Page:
Equal pay a civil right

The economy is slowly improving, but not everyone’s paychecks reflect that. On average, women are paid 77 cents for every dollar the average man makes, a ridiculously backward standard that needs to be remedied if the country is truly going to recover economically.

President Barack Obama has increased his scrutiny of income disparity in the last six months, pressuring Congress to pass legislation that would strengthen the U.S. Equal Employment Opportunity Commission’s ability to regulate workplaces to prevent pay disparity between men and women. Similar wage rights measures have been introduced before, but it’s time for Congress to make a definitive statement.

Economic equality for women is a civil right. It’s 2014, and this should not still be up for debate. The Equal Pay Act of 1963 was meant to correct inequity, and while it has made some headway, there are a number of gray areas unresolved. While the Equal Pay Act requires employers to pay the same wage to all workers who perform the same duties, it does not require them to report their salary numbers, nor do they have to disclose to employees how much their co-workers make. The lack of transparency makes it easy for companies to discriminate.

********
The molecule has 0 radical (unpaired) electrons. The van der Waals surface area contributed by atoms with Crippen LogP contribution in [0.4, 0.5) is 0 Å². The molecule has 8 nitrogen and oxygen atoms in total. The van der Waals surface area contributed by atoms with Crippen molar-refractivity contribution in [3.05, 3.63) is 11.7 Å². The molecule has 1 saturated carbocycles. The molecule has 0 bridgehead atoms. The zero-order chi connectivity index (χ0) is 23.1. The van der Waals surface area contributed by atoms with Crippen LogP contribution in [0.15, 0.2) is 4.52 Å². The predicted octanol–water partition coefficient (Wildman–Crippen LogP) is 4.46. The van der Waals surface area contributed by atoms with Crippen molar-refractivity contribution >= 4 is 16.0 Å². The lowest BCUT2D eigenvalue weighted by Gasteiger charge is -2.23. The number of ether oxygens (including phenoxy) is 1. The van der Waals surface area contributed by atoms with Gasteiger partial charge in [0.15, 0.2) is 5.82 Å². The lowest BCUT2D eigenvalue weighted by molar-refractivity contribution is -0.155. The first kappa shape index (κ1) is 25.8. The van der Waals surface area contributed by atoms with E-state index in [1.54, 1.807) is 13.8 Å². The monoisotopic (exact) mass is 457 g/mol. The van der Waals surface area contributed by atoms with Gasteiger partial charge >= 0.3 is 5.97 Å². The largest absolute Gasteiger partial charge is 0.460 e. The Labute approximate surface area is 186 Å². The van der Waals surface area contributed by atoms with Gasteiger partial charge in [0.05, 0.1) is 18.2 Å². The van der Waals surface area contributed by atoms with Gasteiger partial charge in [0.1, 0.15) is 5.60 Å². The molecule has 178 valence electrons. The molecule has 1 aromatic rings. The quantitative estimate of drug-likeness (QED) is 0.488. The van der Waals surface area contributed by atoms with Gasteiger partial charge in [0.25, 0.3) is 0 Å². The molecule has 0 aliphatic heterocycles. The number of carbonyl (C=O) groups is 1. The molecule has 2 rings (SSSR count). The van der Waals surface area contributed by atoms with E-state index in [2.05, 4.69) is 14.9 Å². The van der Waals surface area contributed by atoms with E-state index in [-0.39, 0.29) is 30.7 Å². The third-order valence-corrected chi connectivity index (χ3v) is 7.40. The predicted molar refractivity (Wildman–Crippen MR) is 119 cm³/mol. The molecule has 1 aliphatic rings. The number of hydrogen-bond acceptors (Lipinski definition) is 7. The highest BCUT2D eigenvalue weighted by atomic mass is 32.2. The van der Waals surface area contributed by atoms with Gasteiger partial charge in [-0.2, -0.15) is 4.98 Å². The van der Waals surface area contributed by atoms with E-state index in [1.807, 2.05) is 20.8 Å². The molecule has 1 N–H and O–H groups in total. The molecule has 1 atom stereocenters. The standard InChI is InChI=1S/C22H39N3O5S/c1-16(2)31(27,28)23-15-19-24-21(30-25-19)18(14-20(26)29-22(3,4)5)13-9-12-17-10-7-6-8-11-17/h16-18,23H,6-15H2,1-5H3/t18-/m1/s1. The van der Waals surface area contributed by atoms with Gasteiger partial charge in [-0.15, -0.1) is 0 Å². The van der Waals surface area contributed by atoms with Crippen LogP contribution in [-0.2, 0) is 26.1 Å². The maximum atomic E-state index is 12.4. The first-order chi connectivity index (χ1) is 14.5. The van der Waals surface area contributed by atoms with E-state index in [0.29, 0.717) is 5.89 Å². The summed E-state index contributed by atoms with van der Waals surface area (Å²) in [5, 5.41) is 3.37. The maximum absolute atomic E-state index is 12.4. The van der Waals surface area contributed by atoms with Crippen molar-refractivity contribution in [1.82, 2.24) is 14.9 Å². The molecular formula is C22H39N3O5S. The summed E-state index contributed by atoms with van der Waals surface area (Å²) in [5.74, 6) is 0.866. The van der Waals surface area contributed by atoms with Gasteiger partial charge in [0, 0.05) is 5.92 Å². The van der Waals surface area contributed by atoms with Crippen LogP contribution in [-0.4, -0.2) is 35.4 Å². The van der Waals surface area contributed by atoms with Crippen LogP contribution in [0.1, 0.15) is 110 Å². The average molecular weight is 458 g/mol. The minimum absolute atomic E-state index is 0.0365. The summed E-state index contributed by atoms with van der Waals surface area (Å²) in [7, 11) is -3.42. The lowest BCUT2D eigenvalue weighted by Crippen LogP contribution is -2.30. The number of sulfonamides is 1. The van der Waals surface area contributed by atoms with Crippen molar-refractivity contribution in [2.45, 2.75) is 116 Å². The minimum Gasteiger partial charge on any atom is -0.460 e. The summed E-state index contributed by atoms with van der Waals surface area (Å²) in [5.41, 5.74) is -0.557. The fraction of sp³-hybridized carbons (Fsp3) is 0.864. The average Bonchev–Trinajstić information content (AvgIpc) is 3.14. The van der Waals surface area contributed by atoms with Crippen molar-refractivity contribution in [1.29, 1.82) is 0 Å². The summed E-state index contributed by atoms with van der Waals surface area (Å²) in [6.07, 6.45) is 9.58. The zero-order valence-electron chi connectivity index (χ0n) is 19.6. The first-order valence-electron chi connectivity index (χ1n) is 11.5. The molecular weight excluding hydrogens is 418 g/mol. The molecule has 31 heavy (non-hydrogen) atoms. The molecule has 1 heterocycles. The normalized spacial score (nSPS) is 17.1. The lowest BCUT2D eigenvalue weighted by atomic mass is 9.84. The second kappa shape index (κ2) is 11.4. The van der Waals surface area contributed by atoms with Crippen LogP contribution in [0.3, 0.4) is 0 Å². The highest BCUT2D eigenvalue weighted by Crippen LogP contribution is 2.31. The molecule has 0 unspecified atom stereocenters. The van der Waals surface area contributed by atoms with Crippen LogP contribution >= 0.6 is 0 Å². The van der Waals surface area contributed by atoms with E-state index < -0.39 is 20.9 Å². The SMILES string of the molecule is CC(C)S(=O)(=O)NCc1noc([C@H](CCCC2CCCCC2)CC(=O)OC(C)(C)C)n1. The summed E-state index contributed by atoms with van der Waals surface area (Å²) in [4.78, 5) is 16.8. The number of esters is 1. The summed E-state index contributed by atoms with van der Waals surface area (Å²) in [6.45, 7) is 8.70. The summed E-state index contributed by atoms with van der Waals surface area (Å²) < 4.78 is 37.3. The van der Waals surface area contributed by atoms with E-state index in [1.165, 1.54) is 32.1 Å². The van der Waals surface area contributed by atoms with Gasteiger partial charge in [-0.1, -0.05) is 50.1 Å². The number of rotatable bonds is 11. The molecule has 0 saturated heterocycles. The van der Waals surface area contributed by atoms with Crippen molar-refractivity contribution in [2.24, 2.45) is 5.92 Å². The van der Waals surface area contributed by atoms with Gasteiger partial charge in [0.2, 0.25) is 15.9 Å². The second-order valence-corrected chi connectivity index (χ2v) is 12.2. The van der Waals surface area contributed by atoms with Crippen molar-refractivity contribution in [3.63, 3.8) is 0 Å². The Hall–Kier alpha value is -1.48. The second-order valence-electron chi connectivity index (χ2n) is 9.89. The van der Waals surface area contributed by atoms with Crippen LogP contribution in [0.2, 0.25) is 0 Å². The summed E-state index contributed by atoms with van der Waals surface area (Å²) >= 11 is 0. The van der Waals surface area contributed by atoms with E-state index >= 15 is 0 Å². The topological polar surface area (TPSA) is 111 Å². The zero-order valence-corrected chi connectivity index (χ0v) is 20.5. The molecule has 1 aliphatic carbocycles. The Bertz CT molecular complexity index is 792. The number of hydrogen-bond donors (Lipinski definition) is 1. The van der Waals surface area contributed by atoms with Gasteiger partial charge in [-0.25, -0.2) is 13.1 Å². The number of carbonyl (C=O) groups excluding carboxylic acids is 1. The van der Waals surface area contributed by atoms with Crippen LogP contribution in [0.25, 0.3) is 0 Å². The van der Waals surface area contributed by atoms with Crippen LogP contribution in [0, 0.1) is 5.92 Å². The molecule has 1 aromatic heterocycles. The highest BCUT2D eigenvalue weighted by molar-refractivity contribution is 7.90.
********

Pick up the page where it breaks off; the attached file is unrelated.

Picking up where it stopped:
Obama has signed a number of memorandums urging Congress to pass the Paycheck Fairness Act, which would strengthen the EEOC’s oversight of company pay hierarchies and require companies to disclose salaries both to the government and to other employees. Employees should have access to the salaries of co-workers doing similar jobs to ensure accountability and enable them to take charge of their workplaces by keeping employers honest.

Employees have the option to sue companies for discrimination by filing class action lawsuits. However, class action lawsuits fighting against unequal pay have become more difficult to file because of union-busting tactics and several Supreme Court decisions. In the case of Betty Dukes, who headed a class action suit against Wal-Mart for pay discrimination, the Supreme Court ruled that there was not enough commonality among female employees at Wal-Mart stores and decided the women were not allowed to sue for pay discrimination. Supreme Court decisions become the law of the land, so corporations can now say that the rules are different at each store and stop sweeping changes across a company’s salaries.

Women make up half the nation’s workforce, and paying them less can damage consumer spending and reduce private sector profits. Equal pay for women should be a given, but because it is not, Congress needs to take action to legislate that equality. The claim of corporate interests that businesses will suffer by having to pay their employees extra pales in the face of social injustice.